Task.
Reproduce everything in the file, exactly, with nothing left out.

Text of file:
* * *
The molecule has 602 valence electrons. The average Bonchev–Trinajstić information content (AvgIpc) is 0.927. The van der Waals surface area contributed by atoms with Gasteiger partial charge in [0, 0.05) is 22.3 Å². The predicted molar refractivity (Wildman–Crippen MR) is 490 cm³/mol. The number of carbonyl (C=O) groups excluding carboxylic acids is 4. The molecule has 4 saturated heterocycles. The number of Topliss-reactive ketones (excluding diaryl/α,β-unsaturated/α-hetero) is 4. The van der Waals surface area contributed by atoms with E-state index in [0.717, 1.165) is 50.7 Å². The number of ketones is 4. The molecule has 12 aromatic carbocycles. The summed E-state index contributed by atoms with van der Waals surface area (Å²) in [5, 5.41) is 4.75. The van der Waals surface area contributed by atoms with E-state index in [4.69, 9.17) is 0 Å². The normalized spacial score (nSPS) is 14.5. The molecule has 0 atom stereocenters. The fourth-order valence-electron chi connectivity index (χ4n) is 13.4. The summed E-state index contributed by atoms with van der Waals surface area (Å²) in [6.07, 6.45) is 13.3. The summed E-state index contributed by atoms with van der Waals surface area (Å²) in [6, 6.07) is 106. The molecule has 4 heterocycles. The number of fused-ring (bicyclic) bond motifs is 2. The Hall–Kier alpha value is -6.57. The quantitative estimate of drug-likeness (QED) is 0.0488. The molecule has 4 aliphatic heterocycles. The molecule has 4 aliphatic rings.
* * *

The molecule has 602 valence electrons. The average Bonchev–Trinajstić information content (AvgIpc) is 0.927. The van der Waals surface area contributed by atoms with Gasteiger partial charge in [0, 0.05) is 22.3 Å². The predicted molar refractivity (Wildman–Crippen MR) is 490 cm³/mol. The number of carbonyl (C=O) groups excluding carboxylic acids is 4. The molecule has 4 saturated heterocycles. The number of Topliss-reactive ketones (excluding diaryl/α,β-unsaturated/α-hetero) is 4. The van der Waals surface area contributed by atoms with E-state index in [0.717, 1.165) is 50.7 Å². The number of ketones is 4. The molecule has 12 aromatic carbocycles. The summed E-state index contributed by atoms with van der Waals surface area (Å²) in [5, 5.41) is 4.75. The van der Waals surface area contributed by atoms with E-state index in [4.69, 9.17) is 0 Å². The normalized spacial score (nSPS) is 14.5. The molecule has 0 atom stereocenters. The fourth-order valence-electron chi connectivity index (χ4n) is 13.4. The summed E-state index contributed by atoms with van der Waals surface area (Å²) in [6.07, 6.45) is 13.3. The summed E-state index contributed by atoms with van der Waals surface area (Å²) in [6, 6.07) is 106. The molecule has 4 heterocycles. The number of fused-ring (bicyclic) bond motifs is 2. The Hall–Kier alpha value is -6.57. The quantitative estimate of drug-likeness (QED) is 0.0488. The molecule has 4 aliphatic heterocycles. The molecule has 4 aliphatic rings.